Contrary to popular belief, a new study proves that guns don't make you safer in the case of a criminal confrontation. Dr. David Hemenway, of the Harvard T.H. Chan School of Public Health, conducted a survey of 90,000 American households on the prevalence of "defensive gun use."

Not only did the study find that these incidents were extremely rare, it also proved that people who used guns in self-defense were no less likely to be injured and more likely to have property stolen during a confrontation (34.9% had property stolen without gun use, 38.5% with gun use). The likelihood of sustaining an injury after using a gun in self-defense was 10.9% while doing nothing at all led to a nearly identical injury rate of 11%.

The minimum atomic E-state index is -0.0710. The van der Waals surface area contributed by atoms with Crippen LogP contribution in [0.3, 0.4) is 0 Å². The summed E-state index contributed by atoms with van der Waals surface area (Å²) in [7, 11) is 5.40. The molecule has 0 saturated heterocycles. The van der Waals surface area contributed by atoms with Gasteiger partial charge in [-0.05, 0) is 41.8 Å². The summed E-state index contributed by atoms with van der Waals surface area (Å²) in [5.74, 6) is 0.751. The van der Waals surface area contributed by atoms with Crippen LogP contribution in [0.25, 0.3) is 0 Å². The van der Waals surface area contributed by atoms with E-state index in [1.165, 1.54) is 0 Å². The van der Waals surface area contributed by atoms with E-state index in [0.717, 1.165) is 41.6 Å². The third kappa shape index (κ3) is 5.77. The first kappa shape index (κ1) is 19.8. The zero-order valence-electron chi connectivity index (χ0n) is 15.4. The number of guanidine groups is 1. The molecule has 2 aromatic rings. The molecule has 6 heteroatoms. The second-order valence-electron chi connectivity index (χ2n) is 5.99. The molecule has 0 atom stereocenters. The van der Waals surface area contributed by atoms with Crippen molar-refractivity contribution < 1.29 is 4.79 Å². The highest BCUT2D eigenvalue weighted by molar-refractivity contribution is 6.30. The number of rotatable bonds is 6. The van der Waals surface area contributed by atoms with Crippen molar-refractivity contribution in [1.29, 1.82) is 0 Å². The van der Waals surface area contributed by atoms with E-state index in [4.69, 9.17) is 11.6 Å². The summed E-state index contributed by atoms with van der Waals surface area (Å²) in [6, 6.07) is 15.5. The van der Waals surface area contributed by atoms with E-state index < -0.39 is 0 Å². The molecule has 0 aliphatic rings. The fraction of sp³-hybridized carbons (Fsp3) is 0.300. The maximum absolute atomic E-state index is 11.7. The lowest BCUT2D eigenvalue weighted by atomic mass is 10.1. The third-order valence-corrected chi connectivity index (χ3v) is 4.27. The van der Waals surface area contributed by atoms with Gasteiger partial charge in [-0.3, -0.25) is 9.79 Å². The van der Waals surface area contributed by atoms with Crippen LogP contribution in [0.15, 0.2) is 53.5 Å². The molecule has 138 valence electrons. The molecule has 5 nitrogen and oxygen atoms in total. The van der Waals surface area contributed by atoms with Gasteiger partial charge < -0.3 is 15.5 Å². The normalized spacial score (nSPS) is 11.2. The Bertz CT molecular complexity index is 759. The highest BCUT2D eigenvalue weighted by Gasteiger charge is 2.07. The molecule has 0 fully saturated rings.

But the biggest takeaway is just how rare these events are: the study found that there are less than 70,000 defensive gun uses annually while there are 300 million firearms owned in the United States. 

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